Published November 20, 2014
The fourth-ranked Notre Dame Fighting Irish continue their quest for the perfect season when they invade Chestnut Hill this weekend for their annual clash with the Boston College Eagles.
The "Luck of the Irish" certainly played a part in Notre Dame's triple- overtime win against Pittsburgh last weekend, as the Panthers missed what looked to be an easy field goal in the extra session that would have given the road team the shocking upset victory. However, Brian Kelly's squad capitalized on Pitt's miss and won the game, 29-26 to move to 9-0 on the season for the first time since 1993.
Frank Spaziani's reign at Boston College may be coming to an end, as his Eagles have struggled to remain competitive yet again this season. BC comes into this contest with just two victories on the year and just one against an FBS foe. That win, against Maryland on Oct. 27 was followed by last weekend's 28-14 loss at Wake Forest.
The winner of this game gets two trophies, as first this game is considered the Frank Leahy Memorial Bowl, while the second is the Ireland Trophy, created in 1994 to honor the rich Irish tradition that both schools share. Notre Dame leads the all-time series 12-9 and has won each of the last three meetings.
The Irish are first and foremost a defensive-led team in 2012, while the offense has played second-fiddle. At times, Notre Dame looks potent on that side of the football, but other times, looks less than competent. Against the Panthers last weekend, the team was both. Quarterback Everett Golson was benched in place of Tommy Rees under center, but returned late to lead the team back from a fourth-quarter deficit to force overtime and eventually win the game.
Golson has played to mixed reviews in his freshman campaign, completing 56.9 percent of his passes, for 1,372 yards and six TDs. He does have some solid options in the passing game in wideout TJ Jones (31 receptions, 383 yards, three TDs) and tight end Tyler Eifert (28 receptions, 403 yards, three TDs), but this is an offense based on the run, and that is where Notre Dame's strength lies.
Despite Golson's struggles at times, Kelly is certain he is the player to lead this offense.
"It'll be driven by the quarterback, by his consistent play, by his decision making, by his athleticism. Certainly if you take the last quarter in overtime, I think Everett (Golson) contributed 75-percent of our offense. So that quarterback will be the one that drives it; he'll have athleticism; he'll have the ability to throw the football. He's a freshman. I'm reminded of it every single day."
Instead of a workhorse back getting the job done, Notre Dame's 200.3 yards of rushing per game is delivered by a solid trio in Theo Riddick (610 yards, four TDs), Cierre Wood (537 yards, three TDs) and George Atkinson III (303 yards, four TDs).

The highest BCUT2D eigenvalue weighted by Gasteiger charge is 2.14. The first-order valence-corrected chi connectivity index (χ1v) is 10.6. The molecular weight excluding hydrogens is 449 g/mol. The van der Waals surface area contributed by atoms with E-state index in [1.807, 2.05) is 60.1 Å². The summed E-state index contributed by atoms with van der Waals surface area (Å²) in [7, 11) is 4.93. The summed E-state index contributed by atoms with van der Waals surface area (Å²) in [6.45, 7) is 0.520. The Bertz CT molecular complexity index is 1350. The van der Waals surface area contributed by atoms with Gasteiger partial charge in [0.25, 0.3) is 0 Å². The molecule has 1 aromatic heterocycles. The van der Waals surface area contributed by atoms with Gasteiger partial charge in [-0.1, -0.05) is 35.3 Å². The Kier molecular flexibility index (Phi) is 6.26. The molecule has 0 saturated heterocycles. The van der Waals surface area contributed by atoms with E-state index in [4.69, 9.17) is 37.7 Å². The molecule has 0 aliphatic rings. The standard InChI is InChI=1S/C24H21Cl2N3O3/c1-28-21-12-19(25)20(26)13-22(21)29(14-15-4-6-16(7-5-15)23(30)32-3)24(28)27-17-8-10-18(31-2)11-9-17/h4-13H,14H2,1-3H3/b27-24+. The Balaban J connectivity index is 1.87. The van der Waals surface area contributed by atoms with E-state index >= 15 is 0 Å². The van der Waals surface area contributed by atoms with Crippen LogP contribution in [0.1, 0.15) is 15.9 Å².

While the offense has had modest success this season, the Notre Dame defense is one of the most feared in the nation. The Irish rank second nationally in scoring defense (11.7 ppg), 11th in rush defense (100.7 ypg) and 10th in total defense (294.7 ypg).
It starts with two-time All-American Manti Te'o in the middle. In a season where no offensive player has taken control of the Heisman race, Te'o has received plenty of support. Perhaps the best defender in the nation, Te'o leads the Irish in tackles (87), with five interceptions and two fumble recoveries. Sophomore end Stephon Tuitt has been a handful up front, pacing the team with 10 sacks, while junior cornerback Bennett Jackson (44 tackles, four INTs) brings big-play ability to the secondary.
The Eagles have been one-dimensional on the offensive side of the football this season and the lack of a ground game (77.4 ypg) has certainly been problematic, with the total ranking a dismal 118th nationally.
Still, quarterback Chase Rettig has shown glimpses of really strong play, completing 56.4 percent of his throws, for 2,561 yards and 16 TDs. The team's best weapon has been on the receiving end of a number of Rettig's throws, as wideout Alex Amidon has amassed 67 receptions, for 1,073 yards and six TDs. His 119.2 yards per game ranks fifth nationally.
Despite the team's inability to dominate on the ground, tailback Andre Williams (599 yards, 4.6 ypc, four TDs) is a competent rusher. although he is listed as questionable for this contest.
The Eagles have had all kinds of problems on the defensive side of things, allowing just over 30 points per game. The real culprit has been a porous run defense, with foes averaging 235 yards per game on 5.0 yards per carry. The rush defense ranks 116th nationally. The team has recorded 10 interceptions, but it hasn't been due to a feverish pass rush, with BC only recording six sacks all year long.
Still, that hasn't stopped linebacker Nick Clancy from putting up big numbers. The senior middle linebacker ranks third nationally with 11.9 tackles per game, and has amassed 107 stops on the year.